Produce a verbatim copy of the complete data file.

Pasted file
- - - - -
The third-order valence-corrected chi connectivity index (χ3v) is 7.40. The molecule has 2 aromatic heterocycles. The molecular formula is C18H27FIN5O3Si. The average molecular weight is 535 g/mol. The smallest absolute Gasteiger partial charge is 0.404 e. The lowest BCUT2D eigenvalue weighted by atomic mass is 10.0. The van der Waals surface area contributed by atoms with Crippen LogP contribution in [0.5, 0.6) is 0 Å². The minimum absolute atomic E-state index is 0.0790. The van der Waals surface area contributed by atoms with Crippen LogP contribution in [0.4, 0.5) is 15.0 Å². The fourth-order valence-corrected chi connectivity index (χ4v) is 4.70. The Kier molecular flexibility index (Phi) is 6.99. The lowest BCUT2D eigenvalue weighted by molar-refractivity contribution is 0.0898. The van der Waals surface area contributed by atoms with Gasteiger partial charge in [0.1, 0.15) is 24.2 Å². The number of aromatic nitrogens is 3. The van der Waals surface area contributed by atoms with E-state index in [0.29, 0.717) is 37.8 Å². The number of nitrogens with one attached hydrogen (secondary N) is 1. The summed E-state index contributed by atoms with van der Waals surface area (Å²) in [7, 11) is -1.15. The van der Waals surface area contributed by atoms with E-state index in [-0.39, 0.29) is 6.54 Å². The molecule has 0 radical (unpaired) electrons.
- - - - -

The third-order valence-corrected chi connectivity index (χ3v) is 7.40. The molecule has 2 aromatic heterocycles. The molecular formula is C18H27FIN5O3Si. The average molecular weight is 535 g/mol. The smallest absolute Gasteiger partial charge is 0.404 e. The lowest BCUT2D eigenvalue weighted by atomic mass is 10.0. The van der Waals surface area contributed by atoms with Crippen LogP contribution in [0.5, 0.6) is 0 Å². The minimum absolute atomic E-state index is 0.0790. The van der Waals surface area contributed by atoms with Crippen LogP contribution in [0.4, 0.5) is 15.0 Å². The fourth-order valence-corrected chi connectivity index (χ4v) is 4.70. The Kier molecular flexibility index (Phi) is 6.99. The lowest BCUT2D eigenvalue weighted by molar-refractivity contribution is 0.0898. The van der Waals surface area contributed by atoms with Gasteiger partial charge in [0.1, 0.15) is 24.2 Å². The number of aromatic nitrogens is 3. The van der Waals surface area contributed by atoms with E-state index in [0.29, 0.717) is 37.8 Å². The number of nitrogens with one attached hydrogen (secondary N) is 1. The summed E-state index contributed by atoms with van der Waals surface area (Å²) in [7, 11) is -1.15. The van der Waals surface area contributed by atoms with E-state index in [-0.39, 0.29) is 6.54 Å². The molecule has 0 radical (unpaired) electrons.